Before a severe thunderstorm, when a high pressure system forms over a body of water, it can cause a small tornado called a waterspout (a whirlwind that picks up water and anything lightweight within it).
Frogs weighing little more than a few ounces are no match for a watery waterspout.
As with tornados crossing land, the center of the waterspout is a low-pressure tunnel within a high-pressure cone. Any light weight item (frogs) can be sucked into the vortex.
When a particularly large tornado with waterspout and hitchhiking frogs hits land, it loses some of its energy and slows down. As the vortex loses pressure, it releases whatever cargo it has picked up along the way– The end result? It rains frogs.
Author’s Corner: An author may find a certain character taking over the scene to the detriment of the protagonist’s goal. Maybe your writing rambles without moving the story forward. Maybe you have too many viewpoint characters. These are the frogs of unintended consequences every author needs to watch out for.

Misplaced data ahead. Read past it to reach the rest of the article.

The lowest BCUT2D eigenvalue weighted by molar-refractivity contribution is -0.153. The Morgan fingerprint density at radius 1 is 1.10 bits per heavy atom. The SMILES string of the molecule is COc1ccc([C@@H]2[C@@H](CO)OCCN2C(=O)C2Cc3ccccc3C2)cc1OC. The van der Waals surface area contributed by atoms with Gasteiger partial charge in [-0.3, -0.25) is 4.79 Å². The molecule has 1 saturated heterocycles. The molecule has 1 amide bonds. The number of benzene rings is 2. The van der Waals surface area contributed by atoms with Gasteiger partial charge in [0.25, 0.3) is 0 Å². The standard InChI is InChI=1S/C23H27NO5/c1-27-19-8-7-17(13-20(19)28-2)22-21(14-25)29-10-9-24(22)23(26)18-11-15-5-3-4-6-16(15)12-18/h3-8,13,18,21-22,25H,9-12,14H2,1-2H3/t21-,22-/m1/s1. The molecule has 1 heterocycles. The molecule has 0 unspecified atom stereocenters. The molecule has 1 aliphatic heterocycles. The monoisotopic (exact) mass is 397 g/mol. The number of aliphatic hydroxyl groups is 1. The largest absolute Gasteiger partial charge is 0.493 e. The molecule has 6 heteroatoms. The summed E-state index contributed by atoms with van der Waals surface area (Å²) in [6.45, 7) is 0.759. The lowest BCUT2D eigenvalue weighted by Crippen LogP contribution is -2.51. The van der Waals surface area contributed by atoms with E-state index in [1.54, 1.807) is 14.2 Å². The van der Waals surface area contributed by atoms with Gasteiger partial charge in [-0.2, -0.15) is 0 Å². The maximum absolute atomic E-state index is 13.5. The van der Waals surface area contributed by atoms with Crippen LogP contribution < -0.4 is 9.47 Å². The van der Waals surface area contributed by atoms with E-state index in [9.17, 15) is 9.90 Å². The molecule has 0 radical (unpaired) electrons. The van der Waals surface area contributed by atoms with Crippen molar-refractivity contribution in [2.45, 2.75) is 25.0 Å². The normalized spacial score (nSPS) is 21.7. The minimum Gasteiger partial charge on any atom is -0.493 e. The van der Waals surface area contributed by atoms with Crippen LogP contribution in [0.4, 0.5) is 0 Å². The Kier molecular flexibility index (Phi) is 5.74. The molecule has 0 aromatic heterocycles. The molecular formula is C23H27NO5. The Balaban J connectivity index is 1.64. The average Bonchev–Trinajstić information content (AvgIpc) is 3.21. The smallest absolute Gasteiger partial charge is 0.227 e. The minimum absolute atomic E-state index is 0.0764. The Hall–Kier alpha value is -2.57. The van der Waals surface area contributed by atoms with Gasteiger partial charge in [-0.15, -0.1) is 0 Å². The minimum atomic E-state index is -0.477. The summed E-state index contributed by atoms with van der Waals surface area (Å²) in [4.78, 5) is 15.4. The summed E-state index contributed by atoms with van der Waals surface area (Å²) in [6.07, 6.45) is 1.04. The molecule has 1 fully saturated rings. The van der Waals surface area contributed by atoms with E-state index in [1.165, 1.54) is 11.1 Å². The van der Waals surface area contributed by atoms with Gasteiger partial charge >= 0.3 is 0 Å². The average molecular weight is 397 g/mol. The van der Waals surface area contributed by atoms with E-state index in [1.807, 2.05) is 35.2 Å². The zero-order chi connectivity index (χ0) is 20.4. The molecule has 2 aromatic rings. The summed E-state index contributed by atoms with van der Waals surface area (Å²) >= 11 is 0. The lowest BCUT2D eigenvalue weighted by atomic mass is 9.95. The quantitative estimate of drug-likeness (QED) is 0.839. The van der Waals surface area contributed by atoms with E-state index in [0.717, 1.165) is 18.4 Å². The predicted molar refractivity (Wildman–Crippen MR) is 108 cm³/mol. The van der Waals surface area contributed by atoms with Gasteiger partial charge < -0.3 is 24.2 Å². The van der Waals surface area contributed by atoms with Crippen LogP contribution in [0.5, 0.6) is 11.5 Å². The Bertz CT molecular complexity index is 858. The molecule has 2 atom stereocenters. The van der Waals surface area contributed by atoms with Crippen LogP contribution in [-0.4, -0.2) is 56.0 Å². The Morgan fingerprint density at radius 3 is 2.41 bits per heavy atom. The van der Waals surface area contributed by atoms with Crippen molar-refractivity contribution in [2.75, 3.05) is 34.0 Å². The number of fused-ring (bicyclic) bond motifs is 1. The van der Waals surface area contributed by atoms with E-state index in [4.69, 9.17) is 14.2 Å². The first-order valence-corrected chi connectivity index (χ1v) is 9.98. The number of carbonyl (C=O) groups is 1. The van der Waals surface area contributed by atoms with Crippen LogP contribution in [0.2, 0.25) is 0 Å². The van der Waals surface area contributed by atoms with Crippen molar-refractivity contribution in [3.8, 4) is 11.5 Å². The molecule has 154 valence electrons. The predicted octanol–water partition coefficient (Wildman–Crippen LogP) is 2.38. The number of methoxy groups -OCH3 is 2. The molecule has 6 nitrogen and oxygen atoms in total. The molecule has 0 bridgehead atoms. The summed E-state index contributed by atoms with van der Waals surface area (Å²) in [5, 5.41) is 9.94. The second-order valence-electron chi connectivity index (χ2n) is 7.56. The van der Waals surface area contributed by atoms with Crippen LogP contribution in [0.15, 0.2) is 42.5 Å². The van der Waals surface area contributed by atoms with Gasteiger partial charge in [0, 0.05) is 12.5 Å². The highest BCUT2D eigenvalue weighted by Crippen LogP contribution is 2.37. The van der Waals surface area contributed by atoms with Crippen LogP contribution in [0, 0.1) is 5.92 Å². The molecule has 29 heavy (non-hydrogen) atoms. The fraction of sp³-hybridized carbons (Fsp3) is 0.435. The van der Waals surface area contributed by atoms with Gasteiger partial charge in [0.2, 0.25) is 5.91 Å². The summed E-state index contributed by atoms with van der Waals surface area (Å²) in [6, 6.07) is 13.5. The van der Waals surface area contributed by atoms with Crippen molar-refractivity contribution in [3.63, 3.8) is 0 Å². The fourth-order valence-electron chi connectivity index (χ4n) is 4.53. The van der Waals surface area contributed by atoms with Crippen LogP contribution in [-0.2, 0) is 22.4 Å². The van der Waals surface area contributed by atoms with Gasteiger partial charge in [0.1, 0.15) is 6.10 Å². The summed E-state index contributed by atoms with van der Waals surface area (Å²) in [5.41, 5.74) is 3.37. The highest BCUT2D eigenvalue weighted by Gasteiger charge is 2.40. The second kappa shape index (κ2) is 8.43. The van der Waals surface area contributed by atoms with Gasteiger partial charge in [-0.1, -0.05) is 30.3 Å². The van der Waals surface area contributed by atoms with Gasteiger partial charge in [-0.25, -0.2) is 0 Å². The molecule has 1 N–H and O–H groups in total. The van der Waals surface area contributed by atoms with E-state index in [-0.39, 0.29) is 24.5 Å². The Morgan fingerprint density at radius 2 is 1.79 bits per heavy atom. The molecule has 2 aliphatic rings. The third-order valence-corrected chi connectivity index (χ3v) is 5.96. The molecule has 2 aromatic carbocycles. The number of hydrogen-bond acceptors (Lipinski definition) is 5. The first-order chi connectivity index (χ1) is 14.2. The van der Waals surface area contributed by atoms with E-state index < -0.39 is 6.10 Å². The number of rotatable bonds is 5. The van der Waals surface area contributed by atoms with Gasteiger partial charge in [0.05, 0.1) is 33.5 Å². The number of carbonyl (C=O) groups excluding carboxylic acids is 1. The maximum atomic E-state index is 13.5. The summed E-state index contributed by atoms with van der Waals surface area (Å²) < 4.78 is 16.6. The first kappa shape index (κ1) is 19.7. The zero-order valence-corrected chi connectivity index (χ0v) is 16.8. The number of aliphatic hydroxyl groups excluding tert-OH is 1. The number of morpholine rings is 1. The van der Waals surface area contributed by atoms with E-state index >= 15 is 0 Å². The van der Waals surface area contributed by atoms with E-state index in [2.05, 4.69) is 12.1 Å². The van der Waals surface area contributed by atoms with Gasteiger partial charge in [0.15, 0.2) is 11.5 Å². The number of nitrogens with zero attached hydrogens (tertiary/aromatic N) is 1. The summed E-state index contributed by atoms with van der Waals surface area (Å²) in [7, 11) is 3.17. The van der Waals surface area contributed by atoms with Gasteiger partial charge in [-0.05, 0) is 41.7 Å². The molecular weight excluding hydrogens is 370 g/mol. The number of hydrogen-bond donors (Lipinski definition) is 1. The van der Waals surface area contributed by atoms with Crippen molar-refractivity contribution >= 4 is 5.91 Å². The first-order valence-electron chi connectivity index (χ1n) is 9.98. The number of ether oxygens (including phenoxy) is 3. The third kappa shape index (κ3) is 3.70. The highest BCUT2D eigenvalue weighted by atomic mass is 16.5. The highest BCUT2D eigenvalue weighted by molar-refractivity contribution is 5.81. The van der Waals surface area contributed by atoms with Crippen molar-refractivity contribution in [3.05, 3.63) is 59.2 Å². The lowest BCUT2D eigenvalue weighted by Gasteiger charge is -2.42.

Everyday folks: Life is complicated. Sometimes, through no fault of our own, we find ourselves the recipient of unintended consequences, either short-lived or life-long. We are like the innocent storm, crossing a lake, minding its own business, and suddenly, we’ve picked up those frogs along the way.